Schmidt makes his 2014 predictions

Google Executive Chairman Eric Schmidt made his 2014 predictions for Bloomberg TV recently, and said he believes everyone is going to have a smartphone. 
"The trend has been mobile was winning," said Schmidt in the Bloomberg TV video. "It's now won."
Google certainly has a lot to celebrate in the mobile realm. Its mobile operating system Android has achieved over 80 percent global market share, leaving competitors like Apple's iOS (12.9 percent) and Windows Phone (3.6 percent) in its dust. 
Schmidt went on to say that big data and machine intelligence will be the "biggest disruptor" as it becomes available everywhere and creates new services, such as the ability to locate people, rank what their doing, design products, etc. He said this would undoubtedly change every business globally. 
However, Schmidt said a huge disruptor that doesn't have a clear outcome yet is in the realm of genetics, but he suspects greater DNA sequencing could potentially help with cancer treatments and diagnostics over the next year. 
On a final note, Schmidt admitted that Google missed the train when it came to social networking, but that won't be the case in 2014.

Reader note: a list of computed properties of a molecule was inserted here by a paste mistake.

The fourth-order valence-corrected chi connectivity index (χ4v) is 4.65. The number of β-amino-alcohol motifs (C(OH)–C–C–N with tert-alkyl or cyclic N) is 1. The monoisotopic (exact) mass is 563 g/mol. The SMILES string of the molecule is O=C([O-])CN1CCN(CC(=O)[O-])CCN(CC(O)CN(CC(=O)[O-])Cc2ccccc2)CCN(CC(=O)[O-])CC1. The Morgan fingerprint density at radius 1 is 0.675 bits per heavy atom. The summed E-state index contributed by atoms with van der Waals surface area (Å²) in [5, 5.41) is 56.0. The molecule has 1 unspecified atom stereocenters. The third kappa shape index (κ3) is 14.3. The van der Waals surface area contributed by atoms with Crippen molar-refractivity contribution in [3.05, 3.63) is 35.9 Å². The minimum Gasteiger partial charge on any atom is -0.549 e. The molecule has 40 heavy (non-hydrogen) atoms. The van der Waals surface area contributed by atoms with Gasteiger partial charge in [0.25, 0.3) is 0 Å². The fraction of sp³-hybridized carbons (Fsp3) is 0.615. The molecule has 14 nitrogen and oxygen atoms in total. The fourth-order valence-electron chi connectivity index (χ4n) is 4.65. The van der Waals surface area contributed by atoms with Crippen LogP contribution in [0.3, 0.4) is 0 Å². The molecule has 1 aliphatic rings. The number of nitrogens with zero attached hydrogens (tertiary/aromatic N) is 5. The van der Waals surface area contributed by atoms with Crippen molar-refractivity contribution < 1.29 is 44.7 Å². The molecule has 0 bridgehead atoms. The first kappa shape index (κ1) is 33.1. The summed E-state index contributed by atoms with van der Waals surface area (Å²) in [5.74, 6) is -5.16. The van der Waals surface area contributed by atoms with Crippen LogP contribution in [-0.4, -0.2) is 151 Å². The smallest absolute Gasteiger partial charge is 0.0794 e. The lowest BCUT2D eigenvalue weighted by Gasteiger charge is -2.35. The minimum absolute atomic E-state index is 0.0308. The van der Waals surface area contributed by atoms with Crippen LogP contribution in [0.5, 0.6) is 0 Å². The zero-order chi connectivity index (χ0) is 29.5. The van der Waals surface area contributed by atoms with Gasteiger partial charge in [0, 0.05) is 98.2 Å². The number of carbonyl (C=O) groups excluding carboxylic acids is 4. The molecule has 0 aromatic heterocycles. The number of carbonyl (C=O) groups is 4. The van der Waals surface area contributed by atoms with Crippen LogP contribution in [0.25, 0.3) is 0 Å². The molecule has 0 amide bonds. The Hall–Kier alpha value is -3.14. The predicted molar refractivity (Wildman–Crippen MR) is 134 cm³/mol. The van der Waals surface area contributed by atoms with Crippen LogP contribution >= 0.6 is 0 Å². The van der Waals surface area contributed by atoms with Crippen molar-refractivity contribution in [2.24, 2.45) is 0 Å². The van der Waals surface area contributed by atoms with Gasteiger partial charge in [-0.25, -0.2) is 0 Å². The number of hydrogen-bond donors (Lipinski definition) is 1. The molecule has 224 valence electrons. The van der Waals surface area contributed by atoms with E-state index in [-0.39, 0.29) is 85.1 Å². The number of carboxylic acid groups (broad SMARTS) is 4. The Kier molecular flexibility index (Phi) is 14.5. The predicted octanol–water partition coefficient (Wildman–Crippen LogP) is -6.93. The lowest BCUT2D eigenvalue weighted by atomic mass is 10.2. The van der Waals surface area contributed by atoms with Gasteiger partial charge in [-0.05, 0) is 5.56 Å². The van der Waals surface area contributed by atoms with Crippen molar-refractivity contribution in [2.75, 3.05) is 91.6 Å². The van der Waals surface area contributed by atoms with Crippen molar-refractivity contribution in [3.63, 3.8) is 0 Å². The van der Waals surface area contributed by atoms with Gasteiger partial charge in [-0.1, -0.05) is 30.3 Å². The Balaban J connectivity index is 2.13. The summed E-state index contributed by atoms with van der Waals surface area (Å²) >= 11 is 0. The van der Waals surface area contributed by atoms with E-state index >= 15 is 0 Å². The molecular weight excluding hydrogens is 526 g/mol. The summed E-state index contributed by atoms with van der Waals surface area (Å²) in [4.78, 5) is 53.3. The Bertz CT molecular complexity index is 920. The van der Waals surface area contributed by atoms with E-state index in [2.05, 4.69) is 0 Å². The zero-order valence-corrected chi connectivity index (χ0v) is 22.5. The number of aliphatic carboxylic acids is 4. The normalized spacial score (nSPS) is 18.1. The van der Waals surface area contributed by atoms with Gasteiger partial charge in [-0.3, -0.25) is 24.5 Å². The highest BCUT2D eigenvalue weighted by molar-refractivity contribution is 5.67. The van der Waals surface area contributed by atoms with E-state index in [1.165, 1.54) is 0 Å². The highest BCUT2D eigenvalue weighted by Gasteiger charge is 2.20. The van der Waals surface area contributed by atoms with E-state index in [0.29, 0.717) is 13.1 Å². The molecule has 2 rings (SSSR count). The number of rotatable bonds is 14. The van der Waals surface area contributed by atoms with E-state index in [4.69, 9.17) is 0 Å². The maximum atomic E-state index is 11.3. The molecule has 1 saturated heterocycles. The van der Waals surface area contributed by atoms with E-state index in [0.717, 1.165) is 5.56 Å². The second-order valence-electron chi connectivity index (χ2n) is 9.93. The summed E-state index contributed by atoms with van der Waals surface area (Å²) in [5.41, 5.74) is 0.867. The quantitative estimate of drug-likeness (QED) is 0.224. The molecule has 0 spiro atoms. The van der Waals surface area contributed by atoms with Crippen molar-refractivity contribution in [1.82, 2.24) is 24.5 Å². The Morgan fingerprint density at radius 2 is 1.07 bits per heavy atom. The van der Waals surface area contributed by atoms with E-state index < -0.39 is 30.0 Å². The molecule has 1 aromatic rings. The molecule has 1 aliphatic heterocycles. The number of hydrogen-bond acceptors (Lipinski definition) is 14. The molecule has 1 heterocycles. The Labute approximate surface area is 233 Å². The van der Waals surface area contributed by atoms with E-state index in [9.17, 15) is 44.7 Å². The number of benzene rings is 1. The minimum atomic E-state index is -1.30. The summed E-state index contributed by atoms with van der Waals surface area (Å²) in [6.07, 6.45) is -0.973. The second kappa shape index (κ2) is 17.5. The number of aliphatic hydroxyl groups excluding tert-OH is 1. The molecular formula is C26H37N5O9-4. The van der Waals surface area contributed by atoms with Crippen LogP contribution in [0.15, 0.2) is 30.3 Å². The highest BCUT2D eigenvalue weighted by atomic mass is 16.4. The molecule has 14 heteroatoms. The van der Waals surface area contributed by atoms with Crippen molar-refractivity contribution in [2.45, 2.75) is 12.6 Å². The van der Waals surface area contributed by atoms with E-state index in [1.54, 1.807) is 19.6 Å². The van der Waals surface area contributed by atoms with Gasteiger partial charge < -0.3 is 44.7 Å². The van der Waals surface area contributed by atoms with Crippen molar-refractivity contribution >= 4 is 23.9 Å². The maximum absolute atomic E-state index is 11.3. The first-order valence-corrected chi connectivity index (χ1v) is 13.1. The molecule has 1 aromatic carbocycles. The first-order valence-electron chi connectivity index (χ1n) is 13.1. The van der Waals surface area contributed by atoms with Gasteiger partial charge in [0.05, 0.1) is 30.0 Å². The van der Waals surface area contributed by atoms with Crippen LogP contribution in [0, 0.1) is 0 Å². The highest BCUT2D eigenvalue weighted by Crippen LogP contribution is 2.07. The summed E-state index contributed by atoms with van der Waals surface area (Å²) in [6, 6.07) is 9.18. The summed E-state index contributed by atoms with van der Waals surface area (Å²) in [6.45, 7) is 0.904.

"The biggest mistake that I made was not anticipating the rise of the social networking phenomenon," said Schmidt. "Not a mistake we’re going to make again. I guess in our defense we were busy working on many other things, but we should have been in that area and I take responsibility for that."
Google unveiled its own social network, Google+, back in 2011. However, Facebook was far ahead with a 2004 birth date and has blossomed into the world's largest social network with over 1 billion users. Twitter launched shortly after in 2006.
But Google+ never really seemed to catch on. It had a lot of momentum at first, gaining 10 million users by July 15, 2011 (it launched June 28 of that year), but after some time, users fell silent.
Later that year, Google+ Vice President of Product Bradley Horowitz said Google+ wasn't meant to be an alternative to Facebook or Twitter, but rather a better experience on Google. 
You can check out Schmidt's Bloomberg video below: 

Source: Bloomberg

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